Gulls are seabirds. They are most closely related to the terns, and more distantly to the waders, auks and skimmers. The term gull refers to members of a group of 23 North American bird species that belong to the family Laridae, subfamily Larinae.
Gulls are found across the country as far north as Alaska. Typically spending the majority of their time along the coasts, gulls prefer areas close to water because they nest, feed, and breed there. Though the birds are generally associated with the sea, populations of gulls can be found inland as well, especially near lakes and rivers.
As seabirds, gulls have webbed feet and are often seen swimming and diving. They have long wings and beaks that appear slightly hooked. Varying in color, adult gulls are typically white with different patterns of gray and black along the back, head, and wings. Young herring gulls are mottled brown in appearance until they acquire the usual adult plumage, which occurs after four years. Depending on the species, gulls range in size from 6 ounces all the way to 3 or 4 pounds.
Gulls live and reproduce in coastal areas, though they can also be found farther inland near bodies of water. The two most common species of gulls found in North America, the herring and ring-billed gulls, have a wide distribution and live in farm fields, metropolitan areas, and the unsettled countryside. In urban areas, gulls will nest on rooftops, in or around landfills, and in parking lots, though they prefer to have access to standing water.
Are gulls known to enter homes or yards?
When searching for new sources of food, gulls may nest on rooftops and enter areas of human habitation. The birds are attracted to collections of garbage and other easily obtainable resources. People who intentionally feed gulls only encourage the birds to roost.
Do gulls harm people or property?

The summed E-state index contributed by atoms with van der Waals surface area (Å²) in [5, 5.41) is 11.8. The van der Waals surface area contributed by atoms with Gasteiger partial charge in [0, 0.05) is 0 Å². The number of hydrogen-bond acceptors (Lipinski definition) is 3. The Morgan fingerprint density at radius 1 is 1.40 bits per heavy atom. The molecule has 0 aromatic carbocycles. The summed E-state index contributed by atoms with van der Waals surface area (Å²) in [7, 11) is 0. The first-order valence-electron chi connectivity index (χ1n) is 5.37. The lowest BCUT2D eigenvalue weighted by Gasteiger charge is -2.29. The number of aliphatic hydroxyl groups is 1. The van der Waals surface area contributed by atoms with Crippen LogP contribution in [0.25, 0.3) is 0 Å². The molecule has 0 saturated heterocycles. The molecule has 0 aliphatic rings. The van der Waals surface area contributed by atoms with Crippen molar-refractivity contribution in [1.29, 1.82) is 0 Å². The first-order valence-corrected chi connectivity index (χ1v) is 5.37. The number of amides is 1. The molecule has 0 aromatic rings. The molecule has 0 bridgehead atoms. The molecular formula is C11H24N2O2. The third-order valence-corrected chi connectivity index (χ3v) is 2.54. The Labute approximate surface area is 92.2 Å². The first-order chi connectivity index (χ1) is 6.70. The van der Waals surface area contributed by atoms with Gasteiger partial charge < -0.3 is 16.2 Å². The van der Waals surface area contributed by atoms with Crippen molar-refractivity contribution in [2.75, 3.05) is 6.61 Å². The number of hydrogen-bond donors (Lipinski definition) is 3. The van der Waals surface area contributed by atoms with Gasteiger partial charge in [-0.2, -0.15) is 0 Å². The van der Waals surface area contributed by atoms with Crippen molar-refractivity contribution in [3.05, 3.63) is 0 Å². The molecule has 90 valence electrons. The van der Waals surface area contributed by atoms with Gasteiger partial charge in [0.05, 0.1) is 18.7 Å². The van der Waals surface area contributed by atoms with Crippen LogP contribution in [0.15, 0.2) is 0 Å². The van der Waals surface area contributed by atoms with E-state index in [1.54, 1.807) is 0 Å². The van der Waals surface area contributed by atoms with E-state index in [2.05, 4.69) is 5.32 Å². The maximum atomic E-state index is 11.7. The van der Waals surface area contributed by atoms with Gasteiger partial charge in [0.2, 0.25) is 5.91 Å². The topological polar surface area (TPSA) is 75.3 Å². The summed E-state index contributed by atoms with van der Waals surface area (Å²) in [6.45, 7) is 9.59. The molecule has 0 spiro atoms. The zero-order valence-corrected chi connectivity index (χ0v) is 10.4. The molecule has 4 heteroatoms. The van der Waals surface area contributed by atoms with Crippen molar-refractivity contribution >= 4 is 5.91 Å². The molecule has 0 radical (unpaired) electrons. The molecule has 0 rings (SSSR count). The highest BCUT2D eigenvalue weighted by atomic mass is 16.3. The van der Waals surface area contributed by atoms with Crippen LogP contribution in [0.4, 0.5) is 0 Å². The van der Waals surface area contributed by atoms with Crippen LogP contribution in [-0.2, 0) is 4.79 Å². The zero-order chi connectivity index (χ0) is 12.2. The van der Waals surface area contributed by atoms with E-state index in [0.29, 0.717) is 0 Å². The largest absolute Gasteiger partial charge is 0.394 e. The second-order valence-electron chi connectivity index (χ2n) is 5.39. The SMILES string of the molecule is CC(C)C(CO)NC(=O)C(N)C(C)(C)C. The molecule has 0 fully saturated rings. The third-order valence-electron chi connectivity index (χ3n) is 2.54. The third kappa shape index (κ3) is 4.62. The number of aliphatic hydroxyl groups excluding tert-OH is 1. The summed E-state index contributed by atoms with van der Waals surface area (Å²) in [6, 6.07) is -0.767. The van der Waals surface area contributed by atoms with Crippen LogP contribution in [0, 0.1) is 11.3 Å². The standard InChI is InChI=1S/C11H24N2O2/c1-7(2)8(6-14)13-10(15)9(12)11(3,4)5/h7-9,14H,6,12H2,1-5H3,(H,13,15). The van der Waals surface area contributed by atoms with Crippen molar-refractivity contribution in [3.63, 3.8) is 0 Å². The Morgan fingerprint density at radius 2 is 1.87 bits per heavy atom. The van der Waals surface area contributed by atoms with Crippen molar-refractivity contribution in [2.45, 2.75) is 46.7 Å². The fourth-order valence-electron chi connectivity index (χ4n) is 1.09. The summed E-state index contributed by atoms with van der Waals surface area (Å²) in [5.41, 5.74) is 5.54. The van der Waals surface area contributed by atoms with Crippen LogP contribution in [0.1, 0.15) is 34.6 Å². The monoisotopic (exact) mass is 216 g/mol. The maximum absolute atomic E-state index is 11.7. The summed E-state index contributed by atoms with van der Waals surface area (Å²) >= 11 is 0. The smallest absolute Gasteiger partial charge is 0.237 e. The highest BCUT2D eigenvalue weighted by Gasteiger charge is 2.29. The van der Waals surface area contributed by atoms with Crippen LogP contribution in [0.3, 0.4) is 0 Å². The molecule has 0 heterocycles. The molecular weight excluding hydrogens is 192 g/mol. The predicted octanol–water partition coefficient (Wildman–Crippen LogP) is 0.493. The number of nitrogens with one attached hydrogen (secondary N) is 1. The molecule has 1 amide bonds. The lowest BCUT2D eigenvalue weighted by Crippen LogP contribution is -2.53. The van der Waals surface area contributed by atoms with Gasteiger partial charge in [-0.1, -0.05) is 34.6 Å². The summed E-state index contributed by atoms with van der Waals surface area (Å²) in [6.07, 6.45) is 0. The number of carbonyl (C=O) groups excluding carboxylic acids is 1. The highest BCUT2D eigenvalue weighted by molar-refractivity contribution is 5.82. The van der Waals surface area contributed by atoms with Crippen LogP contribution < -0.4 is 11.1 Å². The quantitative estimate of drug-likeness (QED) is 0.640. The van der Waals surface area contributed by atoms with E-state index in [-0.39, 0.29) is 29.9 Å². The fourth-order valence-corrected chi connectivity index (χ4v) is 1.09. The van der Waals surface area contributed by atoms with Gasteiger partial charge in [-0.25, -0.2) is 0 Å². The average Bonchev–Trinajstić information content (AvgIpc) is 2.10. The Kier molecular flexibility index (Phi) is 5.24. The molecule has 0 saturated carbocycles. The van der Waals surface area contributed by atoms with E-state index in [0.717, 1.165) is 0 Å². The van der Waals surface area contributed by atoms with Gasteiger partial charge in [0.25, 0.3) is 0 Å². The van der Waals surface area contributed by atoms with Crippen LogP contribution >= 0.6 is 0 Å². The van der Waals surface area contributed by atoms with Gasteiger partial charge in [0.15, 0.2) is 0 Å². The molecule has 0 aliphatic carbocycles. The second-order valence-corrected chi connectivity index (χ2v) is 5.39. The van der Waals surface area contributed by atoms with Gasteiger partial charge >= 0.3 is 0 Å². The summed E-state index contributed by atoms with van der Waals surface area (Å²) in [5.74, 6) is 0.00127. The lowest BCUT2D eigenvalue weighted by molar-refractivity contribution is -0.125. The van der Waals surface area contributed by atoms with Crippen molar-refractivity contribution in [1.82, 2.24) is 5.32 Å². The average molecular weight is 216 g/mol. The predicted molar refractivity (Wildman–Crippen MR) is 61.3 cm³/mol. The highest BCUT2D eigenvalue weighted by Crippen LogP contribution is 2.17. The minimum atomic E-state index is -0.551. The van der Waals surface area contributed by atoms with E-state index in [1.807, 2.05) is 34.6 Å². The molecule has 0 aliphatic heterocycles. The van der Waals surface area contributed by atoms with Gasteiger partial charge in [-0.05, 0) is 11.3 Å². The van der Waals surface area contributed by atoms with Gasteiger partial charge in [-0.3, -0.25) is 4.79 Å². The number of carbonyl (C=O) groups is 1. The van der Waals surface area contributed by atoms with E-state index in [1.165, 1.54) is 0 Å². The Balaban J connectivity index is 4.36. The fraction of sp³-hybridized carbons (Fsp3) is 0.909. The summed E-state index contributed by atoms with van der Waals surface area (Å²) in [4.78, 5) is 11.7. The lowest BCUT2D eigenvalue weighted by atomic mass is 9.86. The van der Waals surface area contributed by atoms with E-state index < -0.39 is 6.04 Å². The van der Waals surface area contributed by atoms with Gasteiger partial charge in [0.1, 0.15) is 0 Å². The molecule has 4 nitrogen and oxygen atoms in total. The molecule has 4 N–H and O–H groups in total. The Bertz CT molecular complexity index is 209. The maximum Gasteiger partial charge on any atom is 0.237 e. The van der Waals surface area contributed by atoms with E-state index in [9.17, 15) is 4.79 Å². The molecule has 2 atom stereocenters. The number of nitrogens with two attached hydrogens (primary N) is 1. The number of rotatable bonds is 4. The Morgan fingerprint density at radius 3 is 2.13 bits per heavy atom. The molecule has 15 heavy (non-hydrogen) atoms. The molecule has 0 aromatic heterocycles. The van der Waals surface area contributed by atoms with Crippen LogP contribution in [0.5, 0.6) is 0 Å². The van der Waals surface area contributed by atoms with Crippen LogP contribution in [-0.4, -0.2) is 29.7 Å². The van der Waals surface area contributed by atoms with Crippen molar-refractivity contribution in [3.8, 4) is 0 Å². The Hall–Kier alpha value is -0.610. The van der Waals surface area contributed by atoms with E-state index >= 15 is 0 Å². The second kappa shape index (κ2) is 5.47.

The seabird causes damage to both homes and businesses. Gulls nest on rooftops in urban areas, leaving behind droppings that can carry various harmful bacteria. The birds are also involved in numerous collisions with airplanes each year, which compromises the safety of passengers. Gulls peck at structures and feed on crops and food intended for livestock, as well.
Control and Safety
Modifying possible gull habitats is a way to prevent the birds from populating the same areas as people. Install wire or plastic netting over reservoirs, crops, and landfills to discourage and exclude gulls from the area. Using spikes in areas where the bird would prefer to perch also works as a deterrent. Decoys, amplifiers, certain scents, and the presence of dogs can help keep gull populations under control, as well.
Trapping and Removal
Trained wildlife removal specialists utilize their knowledge, skills, and appropriate tools to help eliminate gull problems humanely, especially if modification or exclusion methods fail. Removal of nests, eggs, and young may be effective, though relocation tends to fail, as gulls just return over time. Since the birds are protected by the Migratory Bird Treaty Act, shooting and killing gulls is forbidden unless done so by a trained professional with the correct permits.
We can help you get rid of gull problems. Call today: 1.800.274.8837.